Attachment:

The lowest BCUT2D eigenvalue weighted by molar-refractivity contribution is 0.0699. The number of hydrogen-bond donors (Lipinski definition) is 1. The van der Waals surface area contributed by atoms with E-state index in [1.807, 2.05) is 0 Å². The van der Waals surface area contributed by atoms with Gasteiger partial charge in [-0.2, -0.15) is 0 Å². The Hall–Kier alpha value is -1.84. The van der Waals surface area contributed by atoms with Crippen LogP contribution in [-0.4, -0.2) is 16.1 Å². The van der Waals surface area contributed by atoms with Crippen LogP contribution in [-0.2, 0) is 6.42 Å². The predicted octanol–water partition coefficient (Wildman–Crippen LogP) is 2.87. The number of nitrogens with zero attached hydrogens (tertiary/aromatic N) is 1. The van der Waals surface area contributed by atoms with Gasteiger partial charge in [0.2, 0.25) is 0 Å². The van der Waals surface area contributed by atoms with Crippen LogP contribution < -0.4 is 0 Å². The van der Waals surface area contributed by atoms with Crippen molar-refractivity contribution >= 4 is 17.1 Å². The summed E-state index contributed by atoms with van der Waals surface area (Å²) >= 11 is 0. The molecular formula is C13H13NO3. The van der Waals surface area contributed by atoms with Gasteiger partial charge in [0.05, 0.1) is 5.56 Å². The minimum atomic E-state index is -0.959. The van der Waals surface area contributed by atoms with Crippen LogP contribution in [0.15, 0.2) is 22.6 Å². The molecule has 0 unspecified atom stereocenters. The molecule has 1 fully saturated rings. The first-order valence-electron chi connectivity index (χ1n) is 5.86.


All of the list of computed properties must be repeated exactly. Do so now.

The lowest BCUT2D eigenvalue weighted by molar-refractivity contribution is 0.0699. The number of hydrogen-bond donors (Lipinski definition) is 1. The van der Waals surface area contributed by atoms with E-state index in [1.807, 2.05) is 0 Å². The van der Waals surface area contributed by atoms with Gasteiger partial charge in [-0.2, -0.15) is 0 Å². The Hall–Kier alpha value is -1.84. The van der Waals surface area contributed by atoms with Crippen LogP contribution in [-0.4, -0.2) is 16.1 Å². The van der Waals surface area contributed by atoms with Crippen LogP contribution in [-0.2, 0) is 6.42 Å². The predicted octanol–water partition coefficient (Wildman–Crippen LogP) is 2.87. The number of nitrogens with zero attached hydrogens (tertiary/aromatic N) is 1. The van der Waals surface area contributed by atoms with Gasteiger partial charge in [0.2, 0.25) is 0 Å². The van der Waals surface area contributed by atoms with Crippen LogP contribution < -0.4 is 0 Å². The van der Waals surface area contributed by atoms with Crippen molar-refractivity contribution >= 4 is 17.1 Å². The summed E-state index contributed by atoms with van der Waals surface area (Å²) >= 11 is 0. The molecular formula is C13H13NO3. The van der Waals surface area contributed by atoms with Gasteiger partial charge in [0.05, 0.1) is 5.56 Å². The minimum atomic E-state index is -0.959. The van der Waals surface area contributed by atoms with Crippen LogP contribution in [0.15, 0.2) is 22.6 Å². The molecule has 0 unspecified atom stereocenters. The molecule has 1 fully saturated rings. The first-order valence-electron chi connectivity index (χ1n) is 5.86.